Monday, April 26, 2021

Focal Points

"...there seems to be at least two distinct forms of identity that consciousness can take on, both of which we recognize as the 'I.' The first, and the one usually experienced during ordinary states of consciousness, is the 'I' of the ego; the 'I' of the cognitive models constructed by the brain. The second is an 'I' that seems to be independent of the ego and of life in linear time; a transcendent 'I' that seems to exist entirely beyond time, space, and life itself, and whose identity is more profoundly recognized as the true 'I' than the relatively provincial and flattened notions of the ego. The implication of this is that a hypothetical, universal field of consciousness must somehow 'clot' into multiple, separate 'focal points' in a realm of reality beyond that of the physical brain. Each of these focal points must then correspond to a transcendent 'I' that is coupled, in awareness, to the electrochemical signals of an individual brain and its ego constructs."

- Bernardo Kastrup
Dreamed Up Reality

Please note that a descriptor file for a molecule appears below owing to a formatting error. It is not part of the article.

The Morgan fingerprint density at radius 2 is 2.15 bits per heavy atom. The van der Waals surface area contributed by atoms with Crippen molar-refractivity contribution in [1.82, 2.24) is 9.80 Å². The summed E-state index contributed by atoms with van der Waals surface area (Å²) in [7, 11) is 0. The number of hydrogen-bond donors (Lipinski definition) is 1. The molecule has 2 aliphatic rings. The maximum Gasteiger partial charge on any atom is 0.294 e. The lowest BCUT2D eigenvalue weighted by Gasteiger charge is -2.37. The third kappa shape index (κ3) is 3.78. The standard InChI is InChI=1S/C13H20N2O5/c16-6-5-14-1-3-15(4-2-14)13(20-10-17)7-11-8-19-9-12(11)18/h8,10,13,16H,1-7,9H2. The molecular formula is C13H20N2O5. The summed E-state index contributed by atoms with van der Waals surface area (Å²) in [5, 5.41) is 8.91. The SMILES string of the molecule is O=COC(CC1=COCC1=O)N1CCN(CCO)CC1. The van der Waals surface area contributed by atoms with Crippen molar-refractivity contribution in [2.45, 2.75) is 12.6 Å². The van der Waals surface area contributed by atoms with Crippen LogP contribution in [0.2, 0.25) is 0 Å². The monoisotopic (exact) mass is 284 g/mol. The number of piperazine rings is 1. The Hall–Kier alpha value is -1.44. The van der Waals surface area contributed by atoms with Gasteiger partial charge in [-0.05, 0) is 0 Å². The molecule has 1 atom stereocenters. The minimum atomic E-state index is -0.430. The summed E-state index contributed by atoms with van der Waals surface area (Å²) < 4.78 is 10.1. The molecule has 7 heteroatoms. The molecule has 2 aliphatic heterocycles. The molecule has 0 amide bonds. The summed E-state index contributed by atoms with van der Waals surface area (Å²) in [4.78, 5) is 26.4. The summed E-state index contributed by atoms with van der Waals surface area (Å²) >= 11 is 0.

Postscript. As I alluded to a few blog posts ago, owing to this will-it-ever-end-pandemic, my photo-safari opportunities are - as for most of you - few-and-far-between. Thus, quality "photography time" nowadays amounts to either immersing myself in an unfathomably deep gorge of unprocessed raw files or looking to make this gorge even more unfathomably deep by saving an endless stream of impromptu "experiments" with light and form in my home studio (i.e.,  my day-job work desk after I clear it of my day-job notes and scribbles). The diptych above (as well as the one from yesterday) combines these two practices; i.e., they are "experiments in abstraction" captured a few years ago with my iPhone. Yesterday's images are of two ceilings, one in a local grocery store, the other at a local department of motor vehicles (where I sat, bored, one day in 2017, while waiting for one of my sons to test for his driver's permit). Today's images come courtesy of a local mall. There is appreciable comfort (from my otherwise omnipresent angst over few-and-far-between photo opportunities) in knowing that there are always wonders to be discovered, even if such "discoveries" are of discoveries made long ago!

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